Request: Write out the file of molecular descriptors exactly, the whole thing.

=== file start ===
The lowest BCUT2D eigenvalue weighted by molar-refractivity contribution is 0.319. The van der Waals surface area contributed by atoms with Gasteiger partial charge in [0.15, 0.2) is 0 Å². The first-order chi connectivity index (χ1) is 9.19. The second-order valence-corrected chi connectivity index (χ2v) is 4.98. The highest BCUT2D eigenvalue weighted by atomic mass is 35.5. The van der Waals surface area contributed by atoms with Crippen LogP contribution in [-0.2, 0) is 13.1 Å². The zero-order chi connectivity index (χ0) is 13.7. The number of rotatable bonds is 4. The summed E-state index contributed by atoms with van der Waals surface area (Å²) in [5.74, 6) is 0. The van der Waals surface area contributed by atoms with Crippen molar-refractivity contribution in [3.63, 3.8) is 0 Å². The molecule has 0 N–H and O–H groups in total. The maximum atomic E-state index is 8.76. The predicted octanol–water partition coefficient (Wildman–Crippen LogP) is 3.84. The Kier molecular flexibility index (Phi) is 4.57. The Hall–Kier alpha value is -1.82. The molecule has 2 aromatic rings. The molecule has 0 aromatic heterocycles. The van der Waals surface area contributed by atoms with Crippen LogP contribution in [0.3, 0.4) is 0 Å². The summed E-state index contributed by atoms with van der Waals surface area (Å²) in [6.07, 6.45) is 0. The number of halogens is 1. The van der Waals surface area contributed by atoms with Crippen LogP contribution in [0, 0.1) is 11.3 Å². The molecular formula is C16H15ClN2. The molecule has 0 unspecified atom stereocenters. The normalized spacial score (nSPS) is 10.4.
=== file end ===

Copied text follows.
The lowest BCUT2D eigenvalue weighted by molar-refractivity contribution is 0.319. The van der Waals surface area contributed by atoms with Gasteiger partial charge in [0.15, 0.2) is 0 Å². The first-order chi connectivity index (χ1) is 9.19. The second-order valence-corrected chi connectivity index (χ2v) is 4.98. The highest BCUT2D eigenvalue weighted by atomic mass is 35.5. The van der Waals surface area contributed by atoms with Crippen LogP contribution in [-0.2, 0) is 13.1 Å². The zero-order chi connectivity index (χ0) is 13.7. The number of rotatable bonds is 4. The summed E-state index contributed by atoms with van der Waals surface area (Å²) in [5.74, 6) is 0. The van der Waals surface area contributed by atoms with Crippen molar-refractivity contribution in [3.63, 3.8) is 0 Å². The molecule has 0 N–H and O–H groups in total. The maximum atomic E-state index is 8.76. The predicted octanol–water partition coefficient (Wildman–Crippen LogP) is 3.84. The Kier molecular flexibility index (Phi) is 4.57. The Hall–Kier alpha value is -1.82. The molecule has 2 aromatic rings. The molecule has 0 aromatic heterocycles. The van der Waals surface area contributed by atoms with Crippen LogP contribution in [0.3, 0.4) is 0 Å². The summed E-state index contributed by atoms with van der Waals surface area (Å²) in [6.07, 6.45) is 0. The number of halogens is 1. The van der Waals surface area contributed by atoms with Crippen LogP contribution in [0, 0.1) is 11.3 Å². The molecular formula is C16H15ClN2. The molecule has 0 unspecified atom stereocenters. The normalized spacial score (nSPS) is 10.4.